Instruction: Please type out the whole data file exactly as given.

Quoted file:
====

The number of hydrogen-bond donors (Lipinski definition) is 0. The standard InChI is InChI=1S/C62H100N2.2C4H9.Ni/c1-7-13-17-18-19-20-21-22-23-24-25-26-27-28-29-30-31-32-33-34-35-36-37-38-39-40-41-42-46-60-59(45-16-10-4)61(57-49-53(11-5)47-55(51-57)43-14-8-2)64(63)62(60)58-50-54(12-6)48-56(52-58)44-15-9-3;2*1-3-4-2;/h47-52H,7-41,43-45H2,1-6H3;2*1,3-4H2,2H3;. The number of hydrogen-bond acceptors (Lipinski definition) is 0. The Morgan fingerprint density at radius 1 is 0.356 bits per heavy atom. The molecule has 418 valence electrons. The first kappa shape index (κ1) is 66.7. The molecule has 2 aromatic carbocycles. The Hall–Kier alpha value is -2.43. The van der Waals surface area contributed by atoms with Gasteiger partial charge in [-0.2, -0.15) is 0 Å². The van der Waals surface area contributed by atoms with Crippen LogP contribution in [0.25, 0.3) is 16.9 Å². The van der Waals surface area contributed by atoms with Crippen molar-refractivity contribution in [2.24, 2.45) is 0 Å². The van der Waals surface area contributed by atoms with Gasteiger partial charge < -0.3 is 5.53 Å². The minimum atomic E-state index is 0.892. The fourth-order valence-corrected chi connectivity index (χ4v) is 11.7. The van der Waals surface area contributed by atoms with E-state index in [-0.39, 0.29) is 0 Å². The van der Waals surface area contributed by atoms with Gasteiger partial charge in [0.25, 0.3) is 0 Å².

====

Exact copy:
The number of hydrogen-bond donors (Lipinski definition) is 0. The standard InChI is InChI=1S/C62H100N2.2C4H9.Ni/c1-7-13-17-18-19-20-21-22-23-24-25-26-27-28-29-30-31-32-33-34-35-36-37-38-39-40-41-42-46-60-59(45-16-10-4)61(57-49-53(11-5)47-55(51-57)43-14-8-2)64(63)62(60)58-50-54(12-6)48-56(52-58)44-15-9-3;2*1-3-4-2;/h47-52H,7-41,43-45H2,1-6H3;2*1,3-4H2,2H3;. The number of hydrogen-bond acceptors (Lipinski definition) is 0. The Morgan fingerprint density at radius 1 is 0.356 bits per heavy atom. The molecule has 418 valence electrons. The first kappa shape index (κ1) is 66.7. The molecule has 2 aromatic carbocycles. The Hall–Kier alpha value is -2.43. The van der Waals surface area contributed by atoms with Gasteiger partial charge in [-0.2, -0.15) is 0 Å². The van der Waals surface area contributed by atoms with Crippen LogP contribution in [0.25, 0.3) is 16.9 Å². The van der Waals surface area contributed by atoms with Crippen molar-refractivity contribution in [2.24, 2.45) is 0 Å². The van der Waals surface area contributed by atoms with Gasteiger partial charge < -0.3 is 5.53 Å². The minimum atomic E-state index is 0.892. The fourth-order valence-corrected chi connectivity index (χ4v) is 11.7. The van der Waals surface area contributed by atoms with E-state index in [-0.39, 0.29) is 0 Å². The van der Waals surface area contributed by atoms with Gasteiger partial charge in [0.25, 0.3) is 0 Å².